Nova Scotia

Pilot's program for children with special needs takes flight

Dimitri Neonakis, founder of Dream Wings, said he wanted to give back by inviting special needs children to sit in the co-pilot's chair.

'The experience was something that I can't describe. It was beautiful,' says Dimitri Neonakis

Billy Holt, 13, and Dimitri Neonakis of Dream Wings. The pair went flying with Billy's dad, Kelly Holt, last Sunday as part of a program to take children with special needs up in the air. (Lara Cassidy)

A new program is giving Nova Scotia children with special needs a chance to ride in the co-pilot's seat.

Dream Wings took to the skies out of the Debert Airport last Sunday, after its founder posted on Facebook to see if there was any interest.

"I was actually a little skeptical to put the post on social media, but the response was overwhelming," said Dimitri Neonakis, who has been flying planes as a hobby for about 20 years.

"Four days later, we had our first four flights. We had six children and their parents and everything went great, it was awesome. A lot of happy faces up there."

'He was so excited'

One of the first passengers was 13-year-old Billy Holt of Lower Sackville.

He rode in the co-pilot's chair and said he liked wearing the big headset.

"It meant a lot to Billy," said his dad, Kelly Holt. 

"All the way home he was just kind of vibrating, he was so excited."

Billy Holt, 13, rode in an airplane last Sunday thanks to a new program called Dream Wings. He sat in the co-pilot's chair and said he liked wearing the headset. (Lara Cassidy)

Holt said he's thrilled about the program and described Neonakis as a "very thoughtful guy."

"He was so welcoming, he made Billy just feel like a king really, like he was his co-pilot," Holt said. "He really made Billy feel included and special. I think it's just wonderful that he's doing this."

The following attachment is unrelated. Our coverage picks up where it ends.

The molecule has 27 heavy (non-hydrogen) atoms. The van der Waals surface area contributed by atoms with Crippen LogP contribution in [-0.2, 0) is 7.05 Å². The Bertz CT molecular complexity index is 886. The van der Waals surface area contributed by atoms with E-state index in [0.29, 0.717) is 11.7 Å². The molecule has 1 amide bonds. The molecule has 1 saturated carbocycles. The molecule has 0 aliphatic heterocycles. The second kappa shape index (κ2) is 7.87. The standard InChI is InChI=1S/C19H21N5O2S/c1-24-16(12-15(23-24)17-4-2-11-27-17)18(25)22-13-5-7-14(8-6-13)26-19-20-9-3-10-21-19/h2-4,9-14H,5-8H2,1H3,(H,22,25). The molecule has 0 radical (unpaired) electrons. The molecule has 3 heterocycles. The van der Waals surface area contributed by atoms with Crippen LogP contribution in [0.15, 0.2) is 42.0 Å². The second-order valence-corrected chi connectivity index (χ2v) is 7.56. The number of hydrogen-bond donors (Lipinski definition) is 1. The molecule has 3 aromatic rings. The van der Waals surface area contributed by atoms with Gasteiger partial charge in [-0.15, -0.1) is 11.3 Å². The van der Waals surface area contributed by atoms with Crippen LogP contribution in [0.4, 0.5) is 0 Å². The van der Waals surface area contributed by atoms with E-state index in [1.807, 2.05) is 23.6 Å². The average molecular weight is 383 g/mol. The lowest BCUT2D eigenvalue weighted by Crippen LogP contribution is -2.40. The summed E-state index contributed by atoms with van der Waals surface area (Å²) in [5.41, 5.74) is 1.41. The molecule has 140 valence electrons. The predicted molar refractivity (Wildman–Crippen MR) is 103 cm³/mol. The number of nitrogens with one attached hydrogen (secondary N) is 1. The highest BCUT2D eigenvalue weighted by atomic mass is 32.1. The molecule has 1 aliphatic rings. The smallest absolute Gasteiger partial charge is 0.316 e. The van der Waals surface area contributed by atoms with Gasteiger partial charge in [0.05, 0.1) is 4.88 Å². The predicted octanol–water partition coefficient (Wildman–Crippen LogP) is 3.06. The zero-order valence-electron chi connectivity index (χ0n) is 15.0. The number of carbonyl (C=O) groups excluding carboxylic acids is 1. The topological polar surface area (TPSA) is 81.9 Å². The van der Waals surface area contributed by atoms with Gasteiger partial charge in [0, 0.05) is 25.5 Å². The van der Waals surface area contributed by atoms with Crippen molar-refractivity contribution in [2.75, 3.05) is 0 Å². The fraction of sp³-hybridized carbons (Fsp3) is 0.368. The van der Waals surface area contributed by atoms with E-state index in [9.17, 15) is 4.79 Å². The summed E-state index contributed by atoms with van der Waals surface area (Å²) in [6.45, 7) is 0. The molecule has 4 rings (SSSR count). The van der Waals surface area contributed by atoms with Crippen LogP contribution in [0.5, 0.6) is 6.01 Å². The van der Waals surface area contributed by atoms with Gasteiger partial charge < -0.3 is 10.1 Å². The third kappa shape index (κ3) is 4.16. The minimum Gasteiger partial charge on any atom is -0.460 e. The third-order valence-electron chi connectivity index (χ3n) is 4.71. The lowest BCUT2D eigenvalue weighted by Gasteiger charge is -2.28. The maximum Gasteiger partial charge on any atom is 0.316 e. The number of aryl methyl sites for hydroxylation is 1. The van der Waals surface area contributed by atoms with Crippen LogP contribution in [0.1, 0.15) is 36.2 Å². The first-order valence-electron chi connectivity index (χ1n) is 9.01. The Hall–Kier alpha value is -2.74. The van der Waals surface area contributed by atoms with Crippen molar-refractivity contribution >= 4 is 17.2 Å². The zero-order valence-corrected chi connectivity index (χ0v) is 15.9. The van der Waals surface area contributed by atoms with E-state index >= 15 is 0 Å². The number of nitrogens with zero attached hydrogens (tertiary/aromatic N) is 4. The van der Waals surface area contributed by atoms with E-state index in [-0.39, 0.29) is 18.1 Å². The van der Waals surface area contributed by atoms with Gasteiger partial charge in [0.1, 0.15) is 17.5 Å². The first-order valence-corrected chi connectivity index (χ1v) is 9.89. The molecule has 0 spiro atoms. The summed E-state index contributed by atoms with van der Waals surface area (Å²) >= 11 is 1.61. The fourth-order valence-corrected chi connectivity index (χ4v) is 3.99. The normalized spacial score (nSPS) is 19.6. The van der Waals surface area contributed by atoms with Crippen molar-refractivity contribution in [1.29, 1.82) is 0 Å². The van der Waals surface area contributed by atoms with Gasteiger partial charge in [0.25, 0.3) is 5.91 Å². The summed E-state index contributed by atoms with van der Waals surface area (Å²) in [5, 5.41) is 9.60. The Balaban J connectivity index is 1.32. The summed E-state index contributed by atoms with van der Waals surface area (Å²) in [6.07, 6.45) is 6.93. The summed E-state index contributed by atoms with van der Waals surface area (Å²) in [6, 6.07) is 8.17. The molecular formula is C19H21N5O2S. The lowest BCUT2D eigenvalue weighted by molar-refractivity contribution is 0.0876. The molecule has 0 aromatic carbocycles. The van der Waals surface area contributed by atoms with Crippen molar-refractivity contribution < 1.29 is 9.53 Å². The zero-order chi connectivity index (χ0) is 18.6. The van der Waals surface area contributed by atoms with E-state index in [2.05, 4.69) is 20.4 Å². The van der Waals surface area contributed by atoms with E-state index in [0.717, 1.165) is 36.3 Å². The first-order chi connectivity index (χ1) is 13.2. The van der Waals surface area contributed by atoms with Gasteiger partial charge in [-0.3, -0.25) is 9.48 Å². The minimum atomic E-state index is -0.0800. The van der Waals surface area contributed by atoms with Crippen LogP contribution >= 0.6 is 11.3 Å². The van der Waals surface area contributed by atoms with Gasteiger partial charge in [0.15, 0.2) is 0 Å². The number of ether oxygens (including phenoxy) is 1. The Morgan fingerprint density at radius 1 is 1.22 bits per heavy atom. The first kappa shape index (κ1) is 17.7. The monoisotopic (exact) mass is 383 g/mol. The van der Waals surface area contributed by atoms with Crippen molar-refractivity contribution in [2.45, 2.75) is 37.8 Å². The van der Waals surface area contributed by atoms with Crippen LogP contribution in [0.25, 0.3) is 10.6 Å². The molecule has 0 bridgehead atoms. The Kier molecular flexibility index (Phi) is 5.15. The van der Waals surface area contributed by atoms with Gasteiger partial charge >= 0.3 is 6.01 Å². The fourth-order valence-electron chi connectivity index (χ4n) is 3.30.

Conquering fears

The flights are completely free for the children and their families.

Neonakis said he hopes the kids will learn about airplanes, have some fun and even face their fears.

​"My last flight was a 12-year-old named Gabey and his dad. As soon as he came near the airplane, I noticed that he was shaking. He was afraid," Neonakis said. 

"So I told him that aviation is very safe. As a matter of fact, I told him that the most dangerous part of this trip was the drive to the airport with his dad. He understood that, he was a very smart kid."

Twelve-year-old Gabey, right, faced his fear of flying over the weekend. He's pictured here with his dad Jesus Flores, left, and Dimitri Neonakis, centre. (Lara Cassidy)

Neonakis said he explained what he was doing as they were getting ready to take off.

"The more he knew, the more comfortable he was getting. So when I turned the plane around and I took off, as soon as we broke ground he said, 'Are we flying?' I said, 'Oh yeah, buddy, we're flying.' He said, 'Is that it?' I said, 'Yeah, that's it,'" Neonakis said, laughing.

"The fact that Gabey fought his fear, it was very important to me ... He's not afraid anymore. That's a big thing for a child to fight his fear at 12 years old. To me, it's triumph. It's something great."

Already booked for this weekend

Neonakis said even though Dream Wings is all about giving back, it had a big impact on him, too.

"It never hit me until I got in my car to go home. The experience was something that I can't describe. It was beautiful. Absolutely beautiful."

Neonakis said he's already booked solid for this weekend.

He hopes other pilots and organizations will create programs of their own to give back to children with special needs.

"I can say with certainty, it was one of the best flights of my life."

Neonakis can be reached at (902) 402-7761 or by email at